Digital humanities at Brock levels up with new name

The Centre for Digital Humanities has levelled up to become one of Brock’s newest departments.

The name change to Department of Digital Humanities reflects the growth of digital humanities at the University and the demand for interactive media education and research, says Department Chair and Associate Professor Jason Hawreliak.

“Games continue to be a global juggernaut culturally, socially and economically,” he says. “Issues like cybersecurity, online misinformation and artificial intelligence have never been more important.”

The department began its life as a small centre to foster innovation in digital teaching and research at Brock in 2002 and launched its first academic program, Interactive Arts and Science, in 2005. Since then, it has grown to include 223 students majoring in its three undergraduate programs and four full-time faculty members.

“It’s been exciting to see the unit grow so much in such a short period of time,” says Hawreliak.

In 2016, the centre launched a new GAME program for game design and game programming jointly with the Department of Computer Science and Niagara College. This past September, the centre welcomed its first cohort of students in the Master of Arts in Game Studies — the first program of its kind in Canada. The two-year program provides students with a high-quality venue to study and design games in all their forms and to engage with scholarly and professional literature in the field.

Experiential learning has been a core component of student experience in digital humanities and the department works closely with industry professionals to provide unique learning opportunities. IASC students have the opportunity to complete internships with local game studios; have won awards for their work at the annual provincial Level-Up industry showcase in Toronto; and have been invited to participate in the international Oculus Connect 6 conference hosted by virtual reality (VR) giant Oculus in San Jose, Calif., in 2018.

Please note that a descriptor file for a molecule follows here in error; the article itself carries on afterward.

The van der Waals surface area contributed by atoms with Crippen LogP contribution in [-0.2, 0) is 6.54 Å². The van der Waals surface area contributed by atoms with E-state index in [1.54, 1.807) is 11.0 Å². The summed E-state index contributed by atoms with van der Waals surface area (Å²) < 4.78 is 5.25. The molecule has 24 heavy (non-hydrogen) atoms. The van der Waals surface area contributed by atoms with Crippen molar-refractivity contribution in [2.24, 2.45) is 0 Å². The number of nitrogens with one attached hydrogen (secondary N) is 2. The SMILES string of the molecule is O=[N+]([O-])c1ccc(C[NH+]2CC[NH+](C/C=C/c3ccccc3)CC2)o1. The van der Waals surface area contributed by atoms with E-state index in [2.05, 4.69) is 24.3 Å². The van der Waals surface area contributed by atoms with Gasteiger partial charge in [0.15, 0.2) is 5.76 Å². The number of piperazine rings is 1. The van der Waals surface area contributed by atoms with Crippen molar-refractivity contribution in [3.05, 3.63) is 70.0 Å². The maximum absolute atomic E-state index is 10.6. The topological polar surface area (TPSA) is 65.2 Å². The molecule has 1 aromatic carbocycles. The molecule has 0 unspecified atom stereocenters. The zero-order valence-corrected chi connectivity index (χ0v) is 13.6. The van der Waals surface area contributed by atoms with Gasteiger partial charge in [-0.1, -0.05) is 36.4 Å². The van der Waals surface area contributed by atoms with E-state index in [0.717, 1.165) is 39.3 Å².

“There is a lot of collaboration with the games industry and digital media industry generally,” says Hawreliak. “Industry professionals teach many of our courses in everything from 3D modelling and animation to the upper-year project courses. That industry experience is great for teaching our students what to expect when they graduate.”

The innovative IASC 2P08 Competencies in Interactive Media course offers students the opportunity to tailor their learning to their own interests and to network with industry professionals as they complete 30 hours of professional development opportunities over the academic year.

The department also hosts weekly workshops with industry experts throughout the year to help students learn about the breadth of opportunities available to them. Past workshops have featured representatives from companies such as Pop-Up VR, Rocketship Park, MiniWarGaming, Phantom Compass and Ubisoft, as well as GAME and IASC alumni.

The game and interactive digital media (IDM) sector is a significant contributor to the provincial economy and regionally in the Greater Toronto and Hamilton Area, including Niagara. According to the Entertainment Software Association of Canada, the video game industry contributed an estimated $5.5 billion to Canada’s economy in 2021, with big titles like FIFA, Mass Effect, Far Cry and Marvel’s Guardians of the Galaxy being produced in Canada.

“Interactive media aren’t going anywhere,” says Hawreliak. “Our students are tremendously popular for working with companies and faculty members at Brock. There’s high demand for web developers, game designers, 3D artists and VR developers, and our students have all those skills.”

The department’s faculty members have also been recognized for excellence in teaching and service to the Brock community.

“We have new faculty members doing really exciting, important work in games and digital humanities,” says Hawreliak. “It’s a good time to be here.”

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